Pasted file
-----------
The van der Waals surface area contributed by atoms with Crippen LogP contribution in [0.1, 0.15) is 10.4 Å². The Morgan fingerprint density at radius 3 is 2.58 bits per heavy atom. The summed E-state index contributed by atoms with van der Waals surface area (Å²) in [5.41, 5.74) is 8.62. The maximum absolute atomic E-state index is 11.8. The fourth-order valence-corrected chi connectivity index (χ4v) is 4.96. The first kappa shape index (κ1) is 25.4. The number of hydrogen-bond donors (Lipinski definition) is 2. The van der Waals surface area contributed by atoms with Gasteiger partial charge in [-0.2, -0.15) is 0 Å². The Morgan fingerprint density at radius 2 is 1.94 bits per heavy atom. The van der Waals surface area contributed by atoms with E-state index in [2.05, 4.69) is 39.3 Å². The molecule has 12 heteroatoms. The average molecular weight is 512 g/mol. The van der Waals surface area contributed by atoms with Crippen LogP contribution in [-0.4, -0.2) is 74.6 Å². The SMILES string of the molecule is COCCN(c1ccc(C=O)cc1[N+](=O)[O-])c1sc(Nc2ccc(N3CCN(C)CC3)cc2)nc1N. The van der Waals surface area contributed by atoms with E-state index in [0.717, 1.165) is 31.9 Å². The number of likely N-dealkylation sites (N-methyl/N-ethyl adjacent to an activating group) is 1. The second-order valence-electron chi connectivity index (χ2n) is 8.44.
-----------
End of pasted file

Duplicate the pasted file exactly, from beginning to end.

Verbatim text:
The van der Waals surface area contributed by atoms with Crippen LogP contribution in [0.1, 0.15) is 10.4 Å². The Morgan fingerprint density at radius 3 is 2.58 bits per heavy atom. The summed E-state index contributed by atoms with van der Waals surface area (Å²) in [5.41, 5.74) is 8.62. The maximum absolute atomic E-state index is 11.8. The fourth-order valence-corrected chi connectivity index (χ4v) is 4.96. The first kappa shape index (κ1) is 25.4. The number of hydrogen-bond donors (Lipinski definition) is 2. The van der Waals surface area contributed by atoms with Gasteiger partial charge in [-0.2, -0.15) is 0 Å². The Morgan fingerprint density at radius 2 is 1.94 bits per heavy atom. The van der Waals surface area contributed by atoms with E-state index in [2.05, 4.69) is 39.3 Å². The molecule has 12 heteroatoms. The average molecular weight is 512 g/mol. The van der Waals surface area contributed by atoms with Crippen LogP contribution in [-0.4, -0.2) is 74.6 Å². The SMILES string of the molecule is COCCN(c1ccc(C=O)cc1[N+](=O)[O-])c1sc(Nc2ccc(N3CCN(C)CC3)cc2)nc1N. The van der Waals surface area contributed by atoms with E-state index in [0.717, 1.165) is 31.9 Å². The number of likely N-dealkylation sites (N-methyl/N-ethyl adjacent to an activating group) is 1. The second-order valence-electron chi connectivity index (χ2n) is 8.44.